Microsoft Acts Swiftly On Internet Explorer Zero-Day Flaw

The software giant is offering free security software to customers while it works to plug the hole, which could put users of IE 7, 8, and 9 at risk.

Microsoft Acts Swiftly On Internet Explorer Zero-Day Flaw

Microsoft is offering up free security software after it discovered a security hole in some versions of its Internet Explorer browser. The firm is working to repair the flaw, which can be exploited by hackers and used to spread malware that can control PCs remotely.

The flaw is what is known as a zero-day issue, and is tricky to identify, but can be used by hackers who insert code, enabling them to launch attacks. It was discovered at the end of last week by a researcher in Luxembourg whose PC became infected by a piece of malware which had exploited a glitch on its IE program. Computers running Windows XP, Vista, and Windows 7 are eligible to use the security software that Microsoft is offering for download.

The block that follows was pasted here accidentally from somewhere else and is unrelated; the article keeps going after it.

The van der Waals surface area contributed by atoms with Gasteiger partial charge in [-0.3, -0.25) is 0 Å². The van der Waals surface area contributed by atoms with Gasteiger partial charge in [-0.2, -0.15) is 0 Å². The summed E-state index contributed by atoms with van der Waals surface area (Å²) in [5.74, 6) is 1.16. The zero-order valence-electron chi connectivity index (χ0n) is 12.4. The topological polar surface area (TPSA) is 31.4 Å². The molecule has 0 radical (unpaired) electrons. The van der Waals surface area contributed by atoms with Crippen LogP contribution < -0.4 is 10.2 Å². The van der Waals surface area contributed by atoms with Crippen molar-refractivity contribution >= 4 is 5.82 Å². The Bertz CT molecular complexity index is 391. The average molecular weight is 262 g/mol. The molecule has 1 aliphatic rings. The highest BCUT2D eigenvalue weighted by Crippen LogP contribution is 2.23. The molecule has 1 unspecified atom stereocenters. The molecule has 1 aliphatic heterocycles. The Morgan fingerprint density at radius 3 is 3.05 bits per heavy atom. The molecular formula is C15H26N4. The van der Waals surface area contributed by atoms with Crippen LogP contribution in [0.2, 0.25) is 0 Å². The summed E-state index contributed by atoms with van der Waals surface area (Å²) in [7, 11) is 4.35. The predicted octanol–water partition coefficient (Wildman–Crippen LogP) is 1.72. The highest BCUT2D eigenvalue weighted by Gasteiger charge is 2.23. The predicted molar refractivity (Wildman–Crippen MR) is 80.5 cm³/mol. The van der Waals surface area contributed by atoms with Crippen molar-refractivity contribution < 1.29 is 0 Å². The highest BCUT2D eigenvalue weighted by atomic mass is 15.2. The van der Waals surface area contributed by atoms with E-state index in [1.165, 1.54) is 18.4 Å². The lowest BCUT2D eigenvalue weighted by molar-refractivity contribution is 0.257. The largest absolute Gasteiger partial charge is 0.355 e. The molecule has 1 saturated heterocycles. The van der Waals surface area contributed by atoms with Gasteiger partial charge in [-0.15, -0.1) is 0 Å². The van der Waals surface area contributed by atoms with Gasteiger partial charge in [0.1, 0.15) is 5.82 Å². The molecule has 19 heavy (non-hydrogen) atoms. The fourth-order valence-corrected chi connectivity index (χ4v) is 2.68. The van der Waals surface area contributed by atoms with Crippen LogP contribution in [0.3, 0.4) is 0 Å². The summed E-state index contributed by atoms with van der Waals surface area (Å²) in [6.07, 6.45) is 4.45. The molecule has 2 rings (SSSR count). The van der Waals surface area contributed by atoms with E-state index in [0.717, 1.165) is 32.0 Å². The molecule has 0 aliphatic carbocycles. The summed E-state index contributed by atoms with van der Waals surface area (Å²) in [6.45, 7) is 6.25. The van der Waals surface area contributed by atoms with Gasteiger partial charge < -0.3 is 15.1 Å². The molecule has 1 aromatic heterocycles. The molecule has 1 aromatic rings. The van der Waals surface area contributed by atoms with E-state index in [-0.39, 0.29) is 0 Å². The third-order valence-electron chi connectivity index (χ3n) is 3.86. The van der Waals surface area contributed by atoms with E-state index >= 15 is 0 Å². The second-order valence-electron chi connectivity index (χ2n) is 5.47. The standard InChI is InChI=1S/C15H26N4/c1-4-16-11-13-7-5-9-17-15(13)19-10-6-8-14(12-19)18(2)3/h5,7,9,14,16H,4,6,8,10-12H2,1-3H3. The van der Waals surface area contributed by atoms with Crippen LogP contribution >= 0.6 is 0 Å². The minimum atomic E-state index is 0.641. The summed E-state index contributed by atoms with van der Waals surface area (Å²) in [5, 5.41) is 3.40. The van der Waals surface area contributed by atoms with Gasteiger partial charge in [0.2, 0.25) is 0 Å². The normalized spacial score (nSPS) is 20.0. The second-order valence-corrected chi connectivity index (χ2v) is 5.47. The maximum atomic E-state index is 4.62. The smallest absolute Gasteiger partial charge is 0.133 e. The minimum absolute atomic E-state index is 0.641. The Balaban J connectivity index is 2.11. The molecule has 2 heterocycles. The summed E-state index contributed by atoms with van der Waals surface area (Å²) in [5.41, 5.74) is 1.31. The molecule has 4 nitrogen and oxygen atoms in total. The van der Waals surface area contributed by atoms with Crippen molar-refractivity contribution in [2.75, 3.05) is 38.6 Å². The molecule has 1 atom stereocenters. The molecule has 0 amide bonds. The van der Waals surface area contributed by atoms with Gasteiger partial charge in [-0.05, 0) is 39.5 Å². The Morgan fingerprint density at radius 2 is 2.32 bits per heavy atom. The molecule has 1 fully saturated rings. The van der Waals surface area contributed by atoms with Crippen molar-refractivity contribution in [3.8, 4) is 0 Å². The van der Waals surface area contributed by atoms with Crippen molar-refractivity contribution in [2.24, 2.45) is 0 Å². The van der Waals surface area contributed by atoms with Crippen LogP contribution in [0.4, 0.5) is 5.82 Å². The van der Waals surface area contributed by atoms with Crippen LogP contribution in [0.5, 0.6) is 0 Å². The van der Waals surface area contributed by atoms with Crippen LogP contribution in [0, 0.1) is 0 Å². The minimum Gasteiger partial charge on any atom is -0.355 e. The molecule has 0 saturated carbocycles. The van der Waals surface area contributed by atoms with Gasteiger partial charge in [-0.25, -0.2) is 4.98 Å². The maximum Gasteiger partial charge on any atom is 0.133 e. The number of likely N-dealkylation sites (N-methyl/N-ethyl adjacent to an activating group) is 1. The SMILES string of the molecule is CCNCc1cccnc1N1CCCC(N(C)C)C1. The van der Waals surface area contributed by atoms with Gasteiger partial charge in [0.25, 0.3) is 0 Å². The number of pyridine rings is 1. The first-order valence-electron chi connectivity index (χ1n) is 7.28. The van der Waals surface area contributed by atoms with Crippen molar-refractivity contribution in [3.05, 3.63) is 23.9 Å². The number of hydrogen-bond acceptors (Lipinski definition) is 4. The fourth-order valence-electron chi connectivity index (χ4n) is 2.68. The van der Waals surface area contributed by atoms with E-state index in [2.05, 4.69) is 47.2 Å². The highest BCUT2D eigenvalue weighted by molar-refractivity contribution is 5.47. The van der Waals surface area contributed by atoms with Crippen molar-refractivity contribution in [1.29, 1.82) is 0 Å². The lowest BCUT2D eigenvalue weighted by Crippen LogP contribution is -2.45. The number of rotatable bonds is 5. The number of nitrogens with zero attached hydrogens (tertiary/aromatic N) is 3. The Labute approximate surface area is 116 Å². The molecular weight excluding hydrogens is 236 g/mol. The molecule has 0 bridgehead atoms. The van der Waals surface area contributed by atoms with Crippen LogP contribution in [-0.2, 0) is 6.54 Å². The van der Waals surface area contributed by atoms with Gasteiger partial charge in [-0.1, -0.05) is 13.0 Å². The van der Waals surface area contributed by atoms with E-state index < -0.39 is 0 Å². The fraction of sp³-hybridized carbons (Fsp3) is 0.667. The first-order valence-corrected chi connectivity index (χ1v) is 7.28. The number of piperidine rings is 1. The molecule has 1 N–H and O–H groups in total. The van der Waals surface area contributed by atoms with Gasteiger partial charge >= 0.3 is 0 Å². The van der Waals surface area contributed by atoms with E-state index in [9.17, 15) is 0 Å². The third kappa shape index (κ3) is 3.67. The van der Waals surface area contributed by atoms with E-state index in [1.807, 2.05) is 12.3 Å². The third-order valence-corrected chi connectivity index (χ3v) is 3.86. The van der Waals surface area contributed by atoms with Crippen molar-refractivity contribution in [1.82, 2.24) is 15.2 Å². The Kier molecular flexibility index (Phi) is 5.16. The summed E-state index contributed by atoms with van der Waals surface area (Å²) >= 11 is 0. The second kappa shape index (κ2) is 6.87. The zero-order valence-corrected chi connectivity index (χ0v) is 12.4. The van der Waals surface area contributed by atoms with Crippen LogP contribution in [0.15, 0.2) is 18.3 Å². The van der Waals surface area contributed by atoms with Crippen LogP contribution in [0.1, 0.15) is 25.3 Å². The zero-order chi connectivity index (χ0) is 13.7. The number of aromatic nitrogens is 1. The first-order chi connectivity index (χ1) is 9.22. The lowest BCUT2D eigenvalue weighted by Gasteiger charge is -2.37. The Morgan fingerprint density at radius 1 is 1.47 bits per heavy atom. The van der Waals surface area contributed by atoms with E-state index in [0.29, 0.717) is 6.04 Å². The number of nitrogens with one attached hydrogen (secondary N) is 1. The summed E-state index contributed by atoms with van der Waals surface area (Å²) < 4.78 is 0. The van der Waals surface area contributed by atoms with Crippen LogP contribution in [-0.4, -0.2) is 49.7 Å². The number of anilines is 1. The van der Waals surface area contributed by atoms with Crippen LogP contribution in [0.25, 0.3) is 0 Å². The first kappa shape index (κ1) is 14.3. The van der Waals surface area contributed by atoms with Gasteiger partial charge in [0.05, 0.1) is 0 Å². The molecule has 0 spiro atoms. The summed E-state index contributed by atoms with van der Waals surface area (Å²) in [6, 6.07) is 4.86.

Some security experts, however, believe that the fix is ineffective and have urged IE users who are able to switch to a different browser, such as Google Chrome or Firefox.

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My writing career has taken me all round the houses over the past decade and a half--from grumpy teens and hungover rock bands in the U.K., where I was born, via celebrity interviews, health, tech and fashion in Madrid and Paris, before returning to London, where I now live. For the past five years I've been writing about technology and innovation for U.S.